These critiques aside, FIGHTING WESTWAY draws on an incredible amount of research from the primary actors in the courtroom battles that ultimately defined Westway’s place in history. The story is a thoroughly detailed look into how regulatory policies function, are challenged, and can be altered. The importance of citizen activism in holding the relevant agencies accountable is great because the intent of environmental laws via citizen-suit provisions is a lesson that needs to be understood by public administrators and politicians. Buzbee’s ability to address the middle ground between law and politics in which regulatory wars are fought by using a noteworthy historical framework allows students to gain an understanding of the varied influences in urban planning and development. The politics of Westway also provide insight into regulatory dysfunction, as both state and federal agencies contest each other’s administrative power and occasionally succumb to outside political pressure which culminates in poor administrative decision-making.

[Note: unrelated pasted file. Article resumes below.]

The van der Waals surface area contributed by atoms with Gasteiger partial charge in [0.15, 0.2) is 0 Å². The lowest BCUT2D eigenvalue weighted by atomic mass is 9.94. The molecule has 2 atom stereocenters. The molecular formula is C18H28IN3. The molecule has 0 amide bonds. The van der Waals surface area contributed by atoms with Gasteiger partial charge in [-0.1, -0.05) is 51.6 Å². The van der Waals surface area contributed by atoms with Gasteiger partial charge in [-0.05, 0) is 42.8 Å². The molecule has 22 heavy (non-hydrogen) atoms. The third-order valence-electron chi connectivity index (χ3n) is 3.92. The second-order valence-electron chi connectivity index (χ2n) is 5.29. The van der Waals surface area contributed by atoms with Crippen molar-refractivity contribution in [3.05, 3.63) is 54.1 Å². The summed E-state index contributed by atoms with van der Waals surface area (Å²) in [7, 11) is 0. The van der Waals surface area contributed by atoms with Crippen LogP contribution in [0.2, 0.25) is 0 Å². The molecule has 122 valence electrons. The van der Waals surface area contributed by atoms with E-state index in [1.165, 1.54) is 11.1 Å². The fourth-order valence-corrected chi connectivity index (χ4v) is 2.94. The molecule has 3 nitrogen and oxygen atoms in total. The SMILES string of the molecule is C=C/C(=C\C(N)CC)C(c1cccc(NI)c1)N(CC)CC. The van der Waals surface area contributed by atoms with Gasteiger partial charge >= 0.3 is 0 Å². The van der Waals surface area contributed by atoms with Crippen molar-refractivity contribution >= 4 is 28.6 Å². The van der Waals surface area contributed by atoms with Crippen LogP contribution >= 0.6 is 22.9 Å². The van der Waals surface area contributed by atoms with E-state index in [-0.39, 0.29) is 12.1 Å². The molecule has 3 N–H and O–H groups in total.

FIGHTING WESTWAY is an excellent case study that illustrates the numerous facets of environmental law, which captivates the reader in a holistic fashion better than any edited book of case studies. Those who supported the addition of a stretch of interstate roadway, including key federal figures as well as state and local heads, found their strength in numbers and the ability to access and acquire information surrounding the proposed project. The opponents--citizens, lawyers, and environmental researchers--found success in delays and the ability to dissect incorrectness in the powerbrokers and managerial elites’ arguments. In the fatal demise of the project, Buzbee asserts that supporters’ failure to erect five miles of interstate highway was of their own doing. Even with their seemingly endless access to data, engineering, and financial backing, the sad end was the result of inaccurate communication about key planning documents. FIGHTING WESTWAY does not affirm that the data provided in the course of the planning stages was knowingly altered; rather Buzbee offers a lesson that ignoring scientifically accessible risks signifies a clear regulatory error that needs to be comprehensively understood, not just casually referenced in an environmental lecture.
© Copyright 2014 by the author, Nicholas Guehlstorf.